It's been a phenomenally successful paradigm. Many of WAT's successes have been rooted in big ideas—like saving the Coteau Ranch, Canada's Boreal Forest, and the critically imperiled coastlines of Louisiana. Now the trust is thinking in even larger terms— thinking more broadly and strategically as WAT is reimagining itself with a newfound sense of purpose that seeks to expand its reach and footprint across landscapes, industries, and interests.

Over the last six months, WAT trustees and DU staff have been involved in a deeply reflective process to refine WAT's message and strategies for a changing conservation landscape. Even prior to the recent health crisis, new approaches to land stewardship had created new opportunities for working on vast scales and across multiple arenas, including large-scale agricultural production and manufacturing. One of WAT's strengths has always been helping DU recognize the larger opportunities that may be emerging, but it was apparent that working in these new spaces required a new aspiration for conservation engagement. It's a perfect time to build new paradigms of stewardship.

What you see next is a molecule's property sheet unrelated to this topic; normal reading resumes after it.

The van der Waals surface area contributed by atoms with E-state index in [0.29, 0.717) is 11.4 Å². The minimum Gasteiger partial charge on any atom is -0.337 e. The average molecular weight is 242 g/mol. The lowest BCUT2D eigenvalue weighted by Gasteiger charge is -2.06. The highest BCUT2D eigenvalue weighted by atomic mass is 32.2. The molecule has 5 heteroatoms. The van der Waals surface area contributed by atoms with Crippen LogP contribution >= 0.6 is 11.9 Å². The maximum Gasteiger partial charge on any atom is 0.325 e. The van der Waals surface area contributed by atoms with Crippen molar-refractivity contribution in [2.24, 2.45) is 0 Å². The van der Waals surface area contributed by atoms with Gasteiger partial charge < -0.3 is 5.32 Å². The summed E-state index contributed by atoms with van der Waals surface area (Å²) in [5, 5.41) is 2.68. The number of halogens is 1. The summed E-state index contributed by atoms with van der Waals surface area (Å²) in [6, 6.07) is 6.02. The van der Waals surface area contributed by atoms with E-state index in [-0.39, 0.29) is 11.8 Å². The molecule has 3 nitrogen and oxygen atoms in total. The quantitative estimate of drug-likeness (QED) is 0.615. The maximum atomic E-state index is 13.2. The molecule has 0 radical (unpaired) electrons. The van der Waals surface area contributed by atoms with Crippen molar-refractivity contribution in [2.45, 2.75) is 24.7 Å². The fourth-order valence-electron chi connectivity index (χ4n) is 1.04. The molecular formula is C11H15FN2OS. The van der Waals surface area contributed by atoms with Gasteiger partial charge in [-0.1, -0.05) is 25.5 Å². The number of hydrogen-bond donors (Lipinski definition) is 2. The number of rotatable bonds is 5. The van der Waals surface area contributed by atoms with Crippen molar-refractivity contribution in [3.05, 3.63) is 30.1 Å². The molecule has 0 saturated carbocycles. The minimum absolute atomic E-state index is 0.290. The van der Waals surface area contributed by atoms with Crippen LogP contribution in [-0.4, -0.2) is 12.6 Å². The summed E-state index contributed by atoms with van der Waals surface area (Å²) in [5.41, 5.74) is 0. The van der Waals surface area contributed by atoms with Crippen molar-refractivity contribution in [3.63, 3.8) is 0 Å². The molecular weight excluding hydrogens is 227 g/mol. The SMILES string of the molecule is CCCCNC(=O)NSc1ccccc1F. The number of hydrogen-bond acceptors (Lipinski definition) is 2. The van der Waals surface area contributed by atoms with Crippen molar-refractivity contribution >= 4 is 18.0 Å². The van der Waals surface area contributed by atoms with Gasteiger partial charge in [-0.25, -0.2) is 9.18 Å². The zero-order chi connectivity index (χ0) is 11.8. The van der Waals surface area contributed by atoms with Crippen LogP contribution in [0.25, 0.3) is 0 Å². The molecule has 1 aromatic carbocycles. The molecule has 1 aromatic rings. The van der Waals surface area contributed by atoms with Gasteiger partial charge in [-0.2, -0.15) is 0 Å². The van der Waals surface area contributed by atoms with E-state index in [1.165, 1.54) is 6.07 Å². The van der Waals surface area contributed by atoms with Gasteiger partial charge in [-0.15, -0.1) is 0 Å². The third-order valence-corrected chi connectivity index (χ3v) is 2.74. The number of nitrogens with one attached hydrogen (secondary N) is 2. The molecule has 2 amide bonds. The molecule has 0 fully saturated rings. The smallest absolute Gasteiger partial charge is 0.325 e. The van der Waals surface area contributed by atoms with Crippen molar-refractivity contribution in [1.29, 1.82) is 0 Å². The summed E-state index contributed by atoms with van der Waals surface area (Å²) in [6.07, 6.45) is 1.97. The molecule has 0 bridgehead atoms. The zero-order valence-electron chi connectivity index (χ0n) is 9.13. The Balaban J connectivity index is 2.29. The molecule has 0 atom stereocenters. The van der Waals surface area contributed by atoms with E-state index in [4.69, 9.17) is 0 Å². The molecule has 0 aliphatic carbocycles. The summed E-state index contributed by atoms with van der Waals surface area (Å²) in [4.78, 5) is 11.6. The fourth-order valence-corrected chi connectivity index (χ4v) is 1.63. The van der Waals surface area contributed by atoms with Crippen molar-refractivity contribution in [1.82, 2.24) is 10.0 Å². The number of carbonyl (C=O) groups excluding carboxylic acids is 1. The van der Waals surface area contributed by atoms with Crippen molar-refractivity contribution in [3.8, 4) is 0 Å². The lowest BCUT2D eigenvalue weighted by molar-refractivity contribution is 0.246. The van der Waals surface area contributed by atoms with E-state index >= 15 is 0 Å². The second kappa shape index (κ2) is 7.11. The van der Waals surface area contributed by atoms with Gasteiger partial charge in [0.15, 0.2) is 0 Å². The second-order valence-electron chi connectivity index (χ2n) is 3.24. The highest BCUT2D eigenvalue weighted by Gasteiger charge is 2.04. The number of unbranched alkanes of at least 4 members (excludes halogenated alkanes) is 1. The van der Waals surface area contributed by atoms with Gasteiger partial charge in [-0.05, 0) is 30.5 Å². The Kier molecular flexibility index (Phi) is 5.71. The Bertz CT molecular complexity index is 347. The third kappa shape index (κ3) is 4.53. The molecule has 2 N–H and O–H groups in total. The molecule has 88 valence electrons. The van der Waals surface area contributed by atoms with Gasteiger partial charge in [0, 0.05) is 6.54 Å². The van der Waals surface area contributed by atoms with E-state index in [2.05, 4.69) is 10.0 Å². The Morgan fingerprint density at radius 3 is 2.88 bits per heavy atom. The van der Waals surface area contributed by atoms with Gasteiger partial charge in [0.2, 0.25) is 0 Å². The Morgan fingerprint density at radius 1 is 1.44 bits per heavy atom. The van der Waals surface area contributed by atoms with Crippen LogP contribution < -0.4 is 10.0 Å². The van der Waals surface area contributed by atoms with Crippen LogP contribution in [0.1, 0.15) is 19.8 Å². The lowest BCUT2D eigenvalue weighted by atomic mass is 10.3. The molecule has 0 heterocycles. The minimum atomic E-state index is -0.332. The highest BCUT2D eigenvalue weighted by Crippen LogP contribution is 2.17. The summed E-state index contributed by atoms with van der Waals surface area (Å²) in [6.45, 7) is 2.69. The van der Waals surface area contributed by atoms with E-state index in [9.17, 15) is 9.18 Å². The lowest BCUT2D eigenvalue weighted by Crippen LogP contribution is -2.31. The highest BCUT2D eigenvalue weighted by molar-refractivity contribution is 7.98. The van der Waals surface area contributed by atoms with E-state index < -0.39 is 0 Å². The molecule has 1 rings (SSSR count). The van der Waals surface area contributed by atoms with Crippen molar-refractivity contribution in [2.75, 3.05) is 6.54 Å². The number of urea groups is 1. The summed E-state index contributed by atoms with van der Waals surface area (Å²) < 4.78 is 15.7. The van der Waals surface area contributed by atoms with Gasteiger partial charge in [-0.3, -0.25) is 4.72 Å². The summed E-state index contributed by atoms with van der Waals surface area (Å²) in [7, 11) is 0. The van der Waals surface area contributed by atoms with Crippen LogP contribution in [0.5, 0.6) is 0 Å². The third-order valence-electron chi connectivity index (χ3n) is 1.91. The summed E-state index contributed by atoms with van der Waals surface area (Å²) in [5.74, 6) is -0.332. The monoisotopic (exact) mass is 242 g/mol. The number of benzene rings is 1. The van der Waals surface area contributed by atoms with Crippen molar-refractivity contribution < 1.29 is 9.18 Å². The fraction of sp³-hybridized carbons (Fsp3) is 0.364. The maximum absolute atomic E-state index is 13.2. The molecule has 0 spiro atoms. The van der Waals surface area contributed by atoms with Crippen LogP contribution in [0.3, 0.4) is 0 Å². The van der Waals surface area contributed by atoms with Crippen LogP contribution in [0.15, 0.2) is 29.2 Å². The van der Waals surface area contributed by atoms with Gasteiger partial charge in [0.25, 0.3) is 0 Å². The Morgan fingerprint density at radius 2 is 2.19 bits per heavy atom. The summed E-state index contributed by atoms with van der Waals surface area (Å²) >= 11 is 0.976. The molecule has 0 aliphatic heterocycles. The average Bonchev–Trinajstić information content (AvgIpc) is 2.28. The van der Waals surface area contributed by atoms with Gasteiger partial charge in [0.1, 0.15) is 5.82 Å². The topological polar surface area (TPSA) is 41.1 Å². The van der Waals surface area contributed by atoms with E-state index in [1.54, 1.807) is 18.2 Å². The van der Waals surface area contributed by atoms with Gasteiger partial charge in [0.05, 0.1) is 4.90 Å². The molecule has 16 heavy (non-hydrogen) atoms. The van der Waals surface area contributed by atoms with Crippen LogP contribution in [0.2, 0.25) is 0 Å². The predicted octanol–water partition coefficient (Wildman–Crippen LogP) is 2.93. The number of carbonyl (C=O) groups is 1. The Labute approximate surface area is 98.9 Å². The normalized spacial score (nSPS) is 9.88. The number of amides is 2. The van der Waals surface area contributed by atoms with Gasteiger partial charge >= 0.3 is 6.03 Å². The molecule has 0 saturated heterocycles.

To help manage the process, WAT has engaged Nestlé Purina PetCare to facilitate a strategic rebranding effort. It's an exciting match of entities with shared DNA. The parent company, Nestlé Global, manages more than 2,000 brands worldwide, with a lauded brand-building strategy. And Nestlé Purina's portfolio is situated squarely in the outdoor recreation arena. "We're all hunters," says Steve Maritz, president of WAT and a longtime DU volunteer. "But we recognize that there are significant resources available that can be put to use driving sustainability and nature-based efforts that have huge upsides to traditional waterfowl conservation. We plan to activate the WAT brand as a means to attract conservation funding that may lie outside of DU's core hunting heritage but will support our commitment to landscape-level habitat protection."

It's an approach carefully designed to resonate among new potential supporters, particularly in the corporate and foundation arenas. This newly animated presence will enable DU to broaden its impact across landscapes, deepen its network of partners, and enhance its public policy influence. The rebranding effort is a new chapter for WAT, marked by new opportunities for engagement. Because some things, of course, should change. Especially when thoughtful, proactive change will drive the foundational mission of conserving wetlands, wetland wildlife, and wetland services across North America.